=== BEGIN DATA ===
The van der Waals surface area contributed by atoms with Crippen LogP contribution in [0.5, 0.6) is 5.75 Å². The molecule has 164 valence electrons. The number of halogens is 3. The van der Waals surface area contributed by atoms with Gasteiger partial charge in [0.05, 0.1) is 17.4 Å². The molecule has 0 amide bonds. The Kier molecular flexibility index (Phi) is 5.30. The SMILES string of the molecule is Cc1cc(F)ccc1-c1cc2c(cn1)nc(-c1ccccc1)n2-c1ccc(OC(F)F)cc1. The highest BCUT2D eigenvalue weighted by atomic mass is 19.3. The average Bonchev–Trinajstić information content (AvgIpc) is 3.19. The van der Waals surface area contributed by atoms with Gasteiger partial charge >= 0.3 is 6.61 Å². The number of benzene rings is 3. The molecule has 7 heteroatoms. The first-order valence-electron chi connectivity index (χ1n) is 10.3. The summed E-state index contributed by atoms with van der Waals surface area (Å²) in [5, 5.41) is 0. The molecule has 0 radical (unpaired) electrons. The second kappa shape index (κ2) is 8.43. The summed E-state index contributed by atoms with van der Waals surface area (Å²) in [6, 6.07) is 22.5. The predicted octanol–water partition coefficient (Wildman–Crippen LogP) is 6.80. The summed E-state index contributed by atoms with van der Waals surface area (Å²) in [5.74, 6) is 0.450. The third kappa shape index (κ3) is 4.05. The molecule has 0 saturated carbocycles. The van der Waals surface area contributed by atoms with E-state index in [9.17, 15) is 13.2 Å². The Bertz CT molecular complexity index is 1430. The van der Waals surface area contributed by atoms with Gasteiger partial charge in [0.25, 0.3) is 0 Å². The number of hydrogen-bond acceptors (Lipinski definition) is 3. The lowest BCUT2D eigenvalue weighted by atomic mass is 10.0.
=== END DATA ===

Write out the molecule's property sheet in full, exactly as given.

The van der Waals surface area contributed by atoms with Crippen LogP contribution in [0.5, 0.6) is 5.75 Å². The molecule has 164 valence electrons. The number of halogens is 3. The van der Waals surface area contributed by atoms with Gasteiger partial charge in [0.05, 0.1) is 17.4 Å². The molecule has 0 amide bonds. The Kier molecular flexibility index (Phi) is 5.30. The SMILES string of the molecule is Cc1cc(F)ccc1-c1cc2c(cn1)nc(-c1ccccc1)n2-c1ccc(OC(F)F)cc1. The highest BCUT2D eigenvalue weighted by atomic mass is 19.3. The average Bonchev–Trinajstić information content (AvgIpc) is 3.19. The van der Waals surface area contributed by atoms with Gasteiger partial charge >= 0.3 is 6.61 Å². The number of benzene rings is 3. The molecule has 7 heteroatoms. The first-order valence-electron chi connectivity index (χ1n) is 10.3. The summed E-state index contributed by atoms with van der Waals surface area (Å²) in [5, 5.41) is 0. The molecule has 0 radical (unpaired) electrons. The second kappa shape index (κ2) is 8.43. The summed E-state index contributed by atoms with van der Waals surface area (Å²) in [6, 6.07) is 22.5. The predicted octanol–water partition coefficient (Wildman–Crippen LogP) is 6.80. The summed E-state index contributed by atoms with van der Waals surface area (Å²) in [5.74, 6) is 0.450. The third kappa shape index (κ3) is 4.05. The molecule has 0 saturated carbocycles. The van der Waals surface area contributed by atoms with E-state index in [9.17, 15) is 13.2 Å². The Bertz CT molecular complexity index is 1430. The van der Waals surface area contributed by atoms with Gasteiger partial charge in [0.25, 0.3) is 0 Å². The number of hydrogen-bond acceptors (Lipinski definition) is 3. The lowest BCUT2D eigenvalue weighted by atomic mass is 10.0.